The crisis of democracy may result in turbulent times, which is why democracy must be defended more strongly than before

According to Senior Adviser on Development Policy Johanna Jokinen-Gavidia, democratic systems do not hold together by themselves. Talking about the promotion of democracy is not enough. Three questions about development cooperation is a series of interviews with specialists from the Department for Development Policy.

Johanna Jokinen-Gavidia.
Photo: Tanja Rajamäki

1. Why do you want to promote democracy development?

I believe that societies where every individual can influence decisions concerning their own life are better places to live. A democratic society is the privilege of few. Therefore we “few” must roll up our sleeves and act on behalf of a world where every voice is valuable.

For me, democracy is not only a question about development. I consider it as a global theme that connects development policy to the hard core of foreign policy. Promoting democracy is far from anything trivial, it is important work for which there is high demand.

Having worked in war zones and elsewhere in the field, I’ve learned to be fairly realistic when it comes to the best timing to defend democracy.  There are countries that will probably never see democracy – however, this doesn’t mean that they wouldn't develop fairly democratic decision-making processes.  Democracy development rarely follows a similar pattern experienced by Finland but, because of our own history, we can be strong proponents of democracy.

Finland’s foreign policy underlines the importance of peace and the prevention of conflicts. The most cost-effective way to prevent conflicts is to strengthen democracy and good governance when there is not yet a conflict at hand.

Democracy development forms the foundation of other foreign and development policy objectives. Some of our partner countries in the developing world are governed by authoritarian leaders, and I find it hard to believe that we could train a well-educated youth, strengthen opposition or defend women’s right of participation in such operational environments.

2. What accomplishment in the promotion of education has made you happy? What discourages you?

Maybe the most powerful experiences of success are from the media world in Afghanistan, where both female and male reporters put their lives at risk for a greater freedom in the communication of information. Finland has participated in the provision of training for female journalists in Afghanistan.

We all could learn from the shura (consultation) models used in the Middle East and from tribal traditions upheld in African communities, where decisions are often made closer to the individuals concerned than in any institutional model of the strong democracies. If we want to operate not only in Europe but also elsewhere, it is essential to understand that results cannot be reached overnight. We need long-term commitments and presence but also awareness and appreciation of the fact that we can make use of traditional practices that include democratic elements.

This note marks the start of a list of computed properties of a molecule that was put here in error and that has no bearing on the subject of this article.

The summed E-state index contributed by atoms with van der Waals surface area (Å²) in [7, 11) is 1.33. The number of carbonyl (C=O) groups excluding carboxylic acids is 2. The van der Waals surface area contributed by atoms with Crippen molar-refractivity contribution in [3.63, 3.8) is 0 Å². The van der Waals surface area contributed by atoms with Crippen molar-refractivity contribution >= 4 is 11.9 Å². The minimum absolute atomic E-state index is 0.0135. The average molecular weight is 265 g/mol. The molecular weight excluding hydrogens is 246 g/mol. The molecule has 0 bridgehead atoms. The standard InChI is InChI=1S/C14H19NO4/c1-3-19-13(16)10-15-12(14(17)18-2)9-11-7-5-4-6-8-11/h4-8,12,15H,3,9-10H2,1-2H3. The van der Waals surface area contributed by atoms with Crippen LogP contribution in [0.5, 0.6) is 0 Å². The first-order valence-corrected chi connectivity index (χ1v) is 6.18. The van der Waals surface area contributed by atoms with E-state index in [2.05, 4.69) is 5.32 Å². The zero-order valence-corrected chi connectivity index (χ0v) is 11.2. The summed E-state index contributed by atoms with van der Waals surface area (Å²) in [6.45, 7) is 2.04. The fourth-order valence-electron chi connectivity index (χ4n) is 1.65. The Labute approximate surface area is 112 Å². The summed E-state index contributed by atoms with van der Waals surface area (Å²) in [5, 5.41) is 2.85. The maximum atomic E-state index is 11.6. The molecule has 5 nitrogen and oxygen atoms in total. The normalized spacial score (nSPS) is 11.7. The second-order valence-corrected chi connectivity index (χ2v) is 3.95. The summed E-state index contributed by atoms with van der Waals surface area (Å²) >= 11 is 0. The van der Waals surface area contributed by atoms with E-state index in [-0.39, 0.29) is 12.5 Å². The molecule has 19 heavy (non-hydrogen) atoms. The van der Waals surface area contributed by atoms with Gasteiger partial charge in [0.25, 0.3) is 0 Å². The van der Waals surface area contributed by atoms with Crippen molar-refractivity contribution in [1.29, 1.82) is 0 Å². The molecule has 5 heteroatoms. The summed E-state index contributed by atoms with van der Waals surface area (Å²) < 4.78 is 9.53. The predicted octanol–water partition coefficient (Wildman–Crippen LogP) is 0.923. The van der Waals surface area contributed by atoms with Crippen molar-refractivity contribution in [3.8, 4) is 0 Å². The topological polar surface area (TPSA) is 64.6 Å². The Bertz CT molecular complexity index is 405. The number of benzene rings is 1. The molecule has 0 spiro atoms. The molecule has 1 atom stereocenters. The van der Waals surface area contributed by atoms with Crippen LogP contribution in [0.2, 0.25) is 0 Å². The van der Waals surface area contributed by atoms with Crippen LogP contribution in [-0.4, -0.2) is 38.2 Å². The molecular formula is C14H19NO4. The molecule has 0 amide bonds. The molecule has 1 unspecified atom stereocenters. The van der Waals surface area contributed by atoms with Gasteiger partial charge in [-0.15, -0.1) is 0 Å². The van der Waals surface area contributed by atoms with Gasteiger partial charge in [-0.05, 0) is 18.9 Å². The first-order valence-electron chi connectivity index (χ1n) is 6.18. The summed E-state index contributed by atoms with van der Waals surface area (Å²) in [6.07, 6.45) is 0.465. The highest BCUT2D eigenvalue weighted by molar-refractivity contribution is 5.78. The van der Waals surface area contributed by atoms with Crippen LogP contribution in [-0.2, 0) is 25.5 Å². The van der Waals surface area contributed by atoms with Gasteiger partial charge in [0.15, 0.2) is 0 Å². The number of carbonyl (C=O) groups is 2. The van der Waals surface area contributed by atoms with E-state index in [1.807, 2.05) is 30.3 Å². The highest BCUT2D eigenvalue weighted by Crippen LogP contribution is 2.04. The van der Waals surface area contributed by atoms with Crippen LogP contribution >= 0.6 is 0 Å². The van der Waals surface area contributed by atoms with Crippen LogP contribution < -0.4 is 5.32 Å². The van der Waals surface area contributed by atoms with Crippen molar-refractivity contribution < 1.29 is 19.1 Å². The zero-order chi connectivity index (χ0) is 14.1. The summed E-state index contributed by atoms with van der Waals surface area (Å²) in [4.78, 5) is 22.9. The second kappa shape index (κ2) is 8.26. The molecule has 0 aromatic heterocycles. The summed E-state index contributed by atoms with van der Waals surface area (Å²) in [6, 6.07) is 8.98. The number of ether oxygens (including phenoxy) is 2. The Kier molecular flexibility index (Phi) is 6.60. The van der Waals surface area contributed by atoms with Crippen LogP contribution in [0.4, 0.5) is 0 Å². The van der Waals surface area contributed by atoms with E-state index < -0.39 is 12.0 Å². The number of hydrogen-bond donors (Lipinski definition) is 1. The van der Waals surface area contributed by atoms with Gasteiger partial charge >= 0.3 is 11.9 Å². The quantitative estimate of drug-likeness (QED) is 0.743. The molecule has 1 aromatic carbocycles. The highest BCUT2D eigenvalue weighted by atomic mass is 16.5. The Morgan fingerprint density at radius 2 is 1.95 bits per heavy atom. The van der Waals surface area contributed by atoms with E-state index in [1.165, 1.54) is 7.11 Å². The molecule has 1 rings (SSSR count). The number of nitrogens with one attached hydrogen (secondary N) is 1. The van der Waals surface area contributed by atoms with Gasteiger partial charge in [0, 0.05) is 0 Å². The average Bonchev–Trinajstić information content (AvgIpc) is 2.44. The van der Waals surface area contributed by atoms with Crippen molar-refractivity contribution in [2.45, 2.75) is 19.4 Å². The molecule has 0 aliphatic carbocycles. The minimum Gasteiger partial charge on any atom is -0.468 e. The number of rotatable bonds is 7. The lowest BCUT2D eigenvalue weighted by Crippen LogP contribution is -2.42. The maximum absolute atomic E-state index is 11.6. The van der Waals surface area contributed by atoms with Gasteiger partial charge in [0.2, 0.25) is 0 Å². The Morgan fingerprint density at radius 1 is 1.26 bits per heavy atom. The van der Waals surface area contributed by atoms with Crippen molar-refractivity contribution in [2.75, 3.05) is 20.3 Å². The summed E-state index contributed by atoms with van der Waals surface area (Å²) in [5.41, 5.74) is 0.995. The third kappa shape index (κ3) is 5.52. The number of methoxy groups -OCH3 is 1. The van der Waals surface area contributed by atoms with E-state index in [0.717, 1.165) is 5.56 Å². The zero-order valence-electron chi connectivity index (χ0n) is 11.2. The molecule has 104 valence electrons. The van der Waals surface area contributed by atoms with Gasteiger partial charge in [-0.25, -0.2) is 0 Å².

I feel disappointed when I see people who are pessimistic and expect quick fixes. Democratisation is a process that can take decades. When I was deputy head of mission at our Embassy in Kabul, two elections were held in Afghanistan. They were far from perfect but international media declared the election results a failure even before people had gone to the ballot box.

Anyone with even scant knowledge of Afghanistan knows that change is slow and sometimes seems like an eternity but, contrary to common belief, the country has not fallen into the abyss.  This applies to almost all fragile states.

In the past few years, democracy has been in decline, and the coronavirus pandemic has accelerated this trend. However, luckily enough, it seems that strong democracies have managed to respond to the pandemic well.  On the other hand, the crisis of democracy has crept into Europe and such developed countries and the United States.

It is alarming that also in Finland there are people who don’t expect responsible citizen engagement but orders from the Government. We have seen this during the pandemic situation. 

3. What would you like to say to those who think that democracy is not for all societies?

This is a question I’ve rarely heard. What I often hear, though, is that economic wellbeing doesn’t require democracy, and it is true that examples of this exist. But how sustainable are societies where people have very limited opportunities, if any, to influence decisions concerning themselves?

I believe in ‘homo universalis’, which is why I assume that we all are willing to have a say in our own lives. In developing countries, it is true that people's basic needs must be addressed first; a hungry person does not think about influencing.

People have the right to criticise military interventions used as a means to restore democracy. A forced and rapidly adopted model of democracy in which elections are organised without delay and voting is compulsory, wouldn’t obviously work. Therefore, we have a vast array of different means to strengthen the road to democracy.

In my opinion, the key elements consist of safeguarding the space for civil society, supporting free media, and introducing a new democracy combined with the rule of law instrument. At the heart of this is Demo Finland, a cooperative organisation of all the parliamentary parties of Finland.

I have found that civil society organisations and civic activism are the most significant promoters of democracy in both Afghanistan, Pakistan, Yemen, Saudi Arabia and many African countries, not to speak about countries in Latin America. The most important work for democracy is done near people.

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